Nestled in an unsuspecting San Clemente shopping center is the epicenter of South County’s burgeoning music scene: Power Plant Records. An all-in-one record store, recording studio and music academy, Biff Cooper’s shop has essentially evolved into what he calls “a community center for artists.”
Power Plant Records is much more than the average record store, which is what Cooper always intended. “The vision for the layout was [for it] to be kind of like Motown Records,” he explains. “They had studios at the back of the shop that were separated by windows. So potentially, there could be three different recording artists in there, and you could see them all working while you were just looking through the shop.” Indeed, on any given day at Power Plant, it’s likely you’ll see some learning, teaching, writing, recording or producing going on.
Cooper—a lifelong South County resident, musician, sound engineer and all-around music aficionado—admits that much of the inspiration for the shop’s “community vibe” came from an unlikely source: Johnny Winter. The Texas blues legend, who was scheduled to play a gig down the street at the Coach House in San Juan Capistrano, sent his manager into the shop to talk to Cooper. “He said that when Johnny was a kid, his mom would just drop him off at the local record store when she went to work,” Cooper recalls. “So he was just hanging out there, meeting different types of people and listening to all kinds of music. He said that if it weren’t for the record store, Johnny wouldn’t have become a musician and that the music industry is different because those types of hubs don’t exist for people to congregate at anymore. It’s kind of like holy ground.”
One can’t help but imagine how proud Winter would be if he stepped into Power Plant today. With more than 150 students, an eclectic roster of recording artists and seemingly endless opportunities for musicians to network, the shop has garnered a culture all its own. Since it seems to be the go-to recording spot for all genres, it’d be difficult to find a South County artist who hasn’t been there. Among the most notable groups to come through Power Plant are the Flytraps. “Their Sunset Strip R.I.P. album was recorded, mixed, and mastered here,” Cooper says. “One of those songs made it onto a Marvel TV show, so that was pretty cool.”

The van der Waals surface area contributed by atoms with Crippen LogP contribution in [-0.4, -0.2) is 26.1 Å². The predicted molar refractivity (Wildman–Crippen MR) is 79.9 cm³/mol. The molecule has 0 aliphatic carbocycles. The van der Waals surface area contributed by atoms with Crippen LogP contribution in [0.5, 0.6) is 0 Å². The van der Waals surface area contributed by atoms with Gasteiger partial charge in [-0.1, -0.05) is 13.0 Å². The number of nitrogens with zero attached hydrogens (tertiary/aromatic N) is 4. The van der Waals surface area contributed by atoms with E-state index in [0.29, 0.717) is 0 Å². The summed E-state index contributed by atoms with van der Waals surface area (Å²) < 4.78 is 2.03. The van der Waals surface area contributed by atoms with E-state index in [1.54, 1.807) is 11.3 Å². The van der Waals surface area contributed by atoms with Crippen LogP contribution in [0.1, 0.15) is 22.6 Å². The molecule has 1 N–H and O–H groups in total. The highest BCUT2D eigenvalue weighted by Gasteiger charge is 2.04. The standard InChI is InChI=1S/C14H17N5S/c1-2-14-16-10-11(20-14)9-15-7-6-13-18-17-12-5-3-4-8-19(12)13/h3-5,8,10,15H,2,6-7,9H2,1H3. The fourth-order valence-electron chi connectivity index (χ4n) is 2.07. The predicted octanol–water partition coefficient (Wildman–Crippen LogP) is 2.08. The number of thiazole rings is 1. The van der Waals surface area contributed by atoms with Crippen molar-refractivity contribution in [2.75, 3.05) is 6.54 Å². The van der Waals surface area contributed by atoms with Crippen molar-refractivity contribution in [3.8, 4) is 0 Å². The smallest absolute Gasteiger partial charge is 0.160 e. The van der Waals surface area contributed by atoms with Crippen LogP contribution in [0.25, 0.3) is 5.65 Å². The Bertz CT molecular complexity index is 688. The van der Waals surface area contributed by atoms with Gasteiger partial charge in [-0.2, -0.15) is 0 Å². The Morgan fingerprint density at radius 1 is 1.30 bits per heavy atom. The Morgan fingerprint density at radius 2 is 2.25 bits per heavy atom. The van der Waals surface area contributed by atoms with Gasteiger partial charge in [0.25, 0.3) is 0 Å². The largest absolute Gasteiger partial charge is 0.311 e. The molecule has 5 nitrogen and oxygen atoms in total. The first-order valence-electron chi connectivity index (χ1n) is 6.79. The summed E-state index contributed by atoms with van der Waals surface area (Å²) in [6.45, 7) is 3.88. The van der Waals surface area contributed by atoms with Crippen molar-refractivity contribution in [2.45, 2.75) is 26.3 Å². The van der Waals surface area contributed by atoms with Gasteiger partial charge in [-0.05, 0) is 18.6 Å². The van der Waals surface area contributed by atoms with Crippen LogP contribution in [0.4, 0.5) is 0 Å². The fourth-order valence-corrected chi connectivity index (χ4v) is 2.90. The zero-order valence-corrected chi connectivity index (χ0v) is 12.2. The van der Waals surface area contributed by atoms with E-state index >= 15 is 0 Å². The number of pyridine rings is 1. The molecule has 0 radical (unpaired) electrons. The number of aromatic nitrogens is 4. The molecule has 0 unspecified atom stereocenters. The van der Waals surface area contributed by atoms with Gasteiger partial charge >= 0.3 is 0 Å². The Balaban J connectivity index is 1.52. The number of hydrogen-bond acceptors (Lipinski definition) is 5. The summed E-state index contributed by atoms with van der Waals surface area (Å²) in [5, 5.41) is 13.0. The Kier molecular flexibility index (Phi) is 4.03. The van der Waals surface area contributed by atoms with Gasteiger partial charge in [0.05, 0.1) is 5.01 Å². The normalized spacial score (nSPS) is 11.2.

He also organized an “Artist Networking” clipboard inside the shop and on its social media pages, so musicians could exchange contact information and connect with one another to collaborate. This act of community engagement led to the predominantly rock-oriented Power Plant attracting hip-hop artists. “That’s how we got hooked up with these hip-hop guys; they love vinyl and cassettes,” Cooper says. “So we started veering a little bit more into that arena.” Cooper has been not only recording some of these artists, but also working on music videos with them.
Cooper is so much more than a record-store owner. He’s a visionary who isn’t afraid of growth and change. Having found that music lessons are the most lucrative aspect of Power Plant, he hopes to share that strategy. “We want to help record stores stay open,” Cooper says. “So our dream is . . . to open up more locations for lessons in the back of other record stores.”